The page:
Let $X, Y$ be an exponentially distributed random variables with parameters $a, b$. Then $X$ has pdf: $$f_X(x) =\begin{cases} a e^{-a x},& x\geq 0\\ 0,& \text{otherwise}.\end{cases}$$ Suppose $X$ and $Y$ independent. Show that $$\mathbb P(X>Y) = \frac{b}{a+b}.$$

Now I thought the following: $$f(x,y) = f_X(x)\ f_Y(y) = abe^{-ax -by},\qquad\text{for } x,y > 0.$$ And then $$\mathbb P(X>Y) = \int_0^\infty \int_0^x a b e^{-ax -by}\,dydx$$ However, if I solve this (manually or using Wolframalpha), I can't seem to end up with $\frac{b}{a+b}$. Any ideas?

  • Have a look at the pdf of $X-Y$ that I establish in my answer to this question – Jean Marie Aug 13 '16 at 21:16
up vote 6 down vote accepted

\begin{align*} P(X>Y) &= \int_{0}^\infty\int_{0}^x abe^{-ax}e^{-by}\,dydx\\ &=\int_0^\infty ae^{-ax}\left[\int_0^xbe^{-by}\,dy\right]\,dx\tag 1\\ &=\int_0^\infty ae^{-ax}\left(1-e^{-bx}\right)\,dx\\ &=\int_0^\infty ae^{-ax}-a e^{-(a+b)x}\,dx\tag 2\\ &=1-\frac{a}{a+b}\int_0^\infty(a+b)e^{-(a+b)x}\,dx\tag 3\\ &=\frac{a+b-a}{a+b}\\&=\frac{b}{a+b}. \end{align*} where in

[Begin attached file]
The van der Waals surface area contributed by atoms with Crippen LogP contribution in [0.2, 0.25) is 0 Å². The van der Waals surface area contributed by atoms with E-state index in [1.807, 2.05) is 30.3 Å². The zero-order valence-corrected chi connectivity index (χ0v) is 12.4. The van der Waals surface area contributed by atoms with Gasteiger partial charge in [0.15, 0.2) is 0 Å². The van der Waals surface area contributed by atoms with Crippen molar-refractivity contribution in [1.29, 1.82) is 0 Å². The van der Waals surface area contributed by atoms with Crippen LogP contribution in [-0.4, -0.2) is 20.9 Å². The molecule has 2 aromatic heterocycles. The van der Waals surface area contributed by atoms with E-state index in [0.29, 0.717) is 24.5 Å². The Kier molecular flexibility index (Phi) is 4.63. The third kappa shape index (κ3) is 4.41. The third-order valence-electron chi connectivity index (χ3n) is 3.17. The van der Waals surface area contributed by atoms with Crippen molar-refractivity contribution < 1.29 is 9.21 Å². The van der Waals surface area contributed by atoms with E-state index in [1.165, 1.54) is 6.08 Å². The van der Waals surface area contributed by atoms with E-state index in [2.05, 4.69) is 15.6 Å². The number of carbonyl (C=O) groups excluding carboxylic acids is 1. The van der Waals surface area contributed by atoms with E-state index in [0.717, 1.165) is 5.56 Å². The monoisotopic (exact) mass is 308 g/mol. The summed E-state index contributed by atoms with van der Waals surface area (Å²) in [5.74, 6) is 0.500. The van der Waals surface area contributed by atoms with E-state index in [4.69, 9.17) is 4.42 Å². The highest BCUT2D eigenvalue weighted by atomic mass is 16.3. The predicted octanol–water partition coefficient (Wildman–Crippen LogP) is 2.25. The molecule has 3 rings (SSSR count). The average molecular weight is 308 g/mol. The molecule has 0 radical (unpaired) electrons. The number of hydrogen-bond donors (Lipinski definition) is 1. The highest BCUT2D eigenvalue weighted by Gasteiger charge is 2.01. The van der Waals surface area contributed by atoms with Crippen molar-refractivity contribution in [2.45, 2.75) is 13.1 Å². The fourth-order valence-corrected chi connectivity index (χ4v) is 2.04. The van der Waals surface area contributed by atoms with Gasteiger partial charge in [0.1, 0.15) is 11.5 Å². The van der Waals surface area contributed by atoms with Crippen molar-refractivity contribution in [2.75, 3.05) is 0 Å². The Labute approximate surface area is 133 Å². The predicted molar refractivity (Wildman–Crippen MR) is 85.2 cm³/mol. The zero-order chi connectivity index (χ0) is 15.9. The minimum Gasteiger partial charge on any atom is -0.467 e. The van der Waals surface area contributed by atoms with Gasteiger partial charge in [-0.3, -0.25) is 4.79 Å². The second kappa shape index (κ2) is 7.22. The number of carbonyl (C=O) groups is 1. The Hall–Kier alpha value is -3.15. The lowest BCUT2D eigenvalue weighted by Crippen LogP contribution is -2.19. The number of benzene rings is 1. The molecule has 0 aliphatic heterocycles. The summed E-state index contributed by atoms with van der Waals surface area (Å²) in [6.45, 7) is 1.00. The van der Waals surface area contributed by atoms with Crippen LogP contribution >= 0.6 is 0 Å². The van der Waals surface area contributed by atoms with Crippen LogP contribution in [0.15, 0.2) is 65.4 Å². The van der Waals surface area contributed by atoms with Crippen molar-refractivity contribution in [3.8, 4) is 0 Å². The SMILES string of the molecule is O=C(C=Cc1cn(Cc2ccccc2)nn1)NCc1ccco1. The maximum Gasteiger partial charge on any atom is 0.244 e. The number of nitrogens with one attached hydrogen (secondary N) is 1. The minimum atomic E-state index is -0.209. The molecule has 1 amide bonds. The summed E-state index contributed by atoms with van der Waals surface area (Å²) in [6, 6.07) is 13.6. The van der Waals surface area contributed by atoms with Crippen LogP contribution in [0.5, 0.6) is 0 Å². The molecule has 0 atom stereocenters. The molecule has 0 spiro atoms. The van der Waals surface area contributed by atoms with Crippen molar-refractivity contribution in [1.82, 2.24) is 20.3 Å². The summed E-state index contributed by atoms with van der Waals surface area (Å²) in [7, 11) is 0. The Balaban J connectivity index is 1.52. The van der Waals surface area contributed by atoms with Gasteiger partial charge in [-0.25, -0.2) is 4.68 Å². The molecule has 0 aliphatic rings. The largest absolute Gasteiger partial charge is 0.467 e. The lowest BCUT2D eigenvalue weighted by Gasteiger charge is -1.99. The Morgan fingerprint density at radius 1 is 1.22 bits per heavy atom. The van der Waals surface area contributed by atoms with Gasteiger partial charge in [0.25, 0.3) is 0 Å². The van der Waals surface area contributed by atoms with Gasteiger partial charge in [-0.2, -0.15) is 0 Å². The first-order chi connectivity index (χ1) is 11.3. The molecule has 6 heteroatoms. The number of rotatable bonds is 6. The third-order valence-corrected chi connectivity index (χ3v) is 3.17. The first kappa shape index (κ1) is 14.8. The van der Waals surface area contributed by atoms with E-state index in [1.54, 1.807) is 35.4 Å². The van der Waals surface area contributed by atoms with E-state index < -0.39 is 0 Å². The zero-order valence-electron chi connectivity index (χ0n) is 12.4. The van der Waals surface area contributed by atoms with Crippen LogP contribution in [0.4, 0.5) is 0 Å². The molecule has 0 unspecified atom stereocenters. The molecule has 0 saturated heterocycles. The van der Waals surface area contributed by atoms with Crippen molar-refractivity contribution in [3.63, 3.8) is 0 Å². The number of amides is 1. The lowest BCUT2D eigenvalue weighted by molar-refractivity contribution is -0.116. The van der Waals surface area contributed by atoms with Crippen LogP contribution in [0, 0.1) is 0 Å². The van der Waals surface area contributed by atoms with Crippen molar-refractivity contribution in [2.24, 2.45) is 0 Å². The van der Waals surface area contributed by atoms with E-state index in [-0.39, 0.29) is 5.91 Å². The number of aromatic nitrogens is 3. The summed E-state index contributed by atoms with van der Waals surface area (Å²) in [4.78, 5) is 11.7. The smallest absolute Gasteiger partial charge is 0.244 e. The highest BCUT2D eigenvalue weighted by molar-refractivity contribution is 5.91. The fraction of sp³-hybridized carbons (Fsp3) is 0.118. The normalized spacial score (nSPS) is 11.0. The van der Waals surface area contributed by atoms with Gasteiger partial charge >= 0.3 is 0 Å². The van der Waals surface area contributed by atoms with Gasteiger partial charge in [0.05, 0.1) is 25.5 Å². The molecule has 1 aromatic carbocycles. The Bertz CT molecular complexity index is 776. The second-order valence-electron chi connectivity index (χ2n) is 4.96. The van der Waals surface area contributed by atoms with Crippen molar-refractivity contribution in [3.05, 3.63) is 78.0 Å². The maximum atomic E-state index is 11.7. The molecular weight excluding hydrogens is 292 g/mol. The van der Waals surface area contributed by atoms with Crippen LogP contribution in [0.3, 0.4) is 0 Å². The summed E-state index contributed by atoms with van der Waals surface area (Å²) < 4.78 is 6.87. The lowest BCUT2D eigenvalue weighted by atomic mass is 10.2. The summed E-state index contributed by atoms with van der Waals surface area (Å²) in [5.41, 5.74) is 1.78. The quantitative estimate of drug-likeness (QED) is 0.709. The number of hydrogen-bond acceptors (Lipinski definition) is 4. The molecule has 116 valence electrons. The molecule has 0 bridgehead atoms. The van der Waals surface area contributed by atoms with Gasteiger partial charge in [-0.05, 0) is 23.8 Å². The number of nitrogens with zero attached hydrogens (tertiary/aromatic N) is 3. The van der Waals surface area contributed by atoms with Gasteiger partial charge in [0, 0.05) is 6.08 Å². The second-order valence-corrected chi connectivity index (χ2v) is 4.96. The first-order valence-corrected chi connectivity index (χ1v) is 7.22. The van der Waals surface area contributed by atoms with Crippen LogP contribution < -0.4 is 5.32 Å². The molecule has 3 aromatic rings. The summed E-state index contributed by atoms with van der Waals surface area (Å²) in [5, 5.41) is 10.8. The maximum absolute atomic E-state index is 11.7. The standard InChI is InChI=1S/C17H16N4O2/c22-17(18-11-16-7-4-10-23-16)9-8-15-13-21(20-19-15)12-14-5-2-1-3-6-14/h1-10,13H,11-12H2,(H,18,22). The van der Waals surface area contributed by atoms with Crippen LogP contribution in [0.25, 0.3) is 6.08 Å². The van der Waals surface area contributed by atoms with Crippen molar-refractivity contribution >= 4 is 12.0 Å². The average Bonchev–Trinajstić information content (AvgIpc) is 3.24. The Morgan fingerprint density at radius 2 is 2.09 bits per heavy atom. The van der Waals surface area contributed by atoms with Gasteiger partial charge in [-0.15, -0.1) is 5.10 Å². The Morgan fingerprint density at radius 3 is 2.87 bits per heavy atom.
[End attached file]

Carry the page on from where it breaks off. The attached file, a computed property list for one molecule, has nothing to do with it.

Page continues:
1. I recognize the inside integral as the cdf of $Y$
  2. The left integral is the integral of a density so it is $1$ and
  3. I make the integrand a density by multiplying and diving by the factor $a+b$ to make it equal $1$.

There is an alternative approach see this reference by first determining the pdf of $X-Y$ (or find it in tables)

$$f(x) = \frac{ab}{a+b} \begin{cases}e^{b x} & \text{if} \ x \leq 0\\ e^{-a x} & \text{if} \ x \geq 0 \end{cases} \ \ \ (*)$$

Remarks:

1) the curve of $f$ is tent-shaped (see figure below for the case $a=3$ and $b=1$).

2) a particular, rather well-known case of (*), is for $a=b$, the so-called double exponential $f(x)=\frac{1}{2}e^{-|x|}$.

Then the result is

$$\int_{x=0}^{\infty}f(x)dx=\int_{x=0}^{\infty}\frac{ab}{a+b}e^{-ax}dx=\frac{ab}{a+b}\frac{1}{a}=\frac{b}{a+b}.$$

enter image description here

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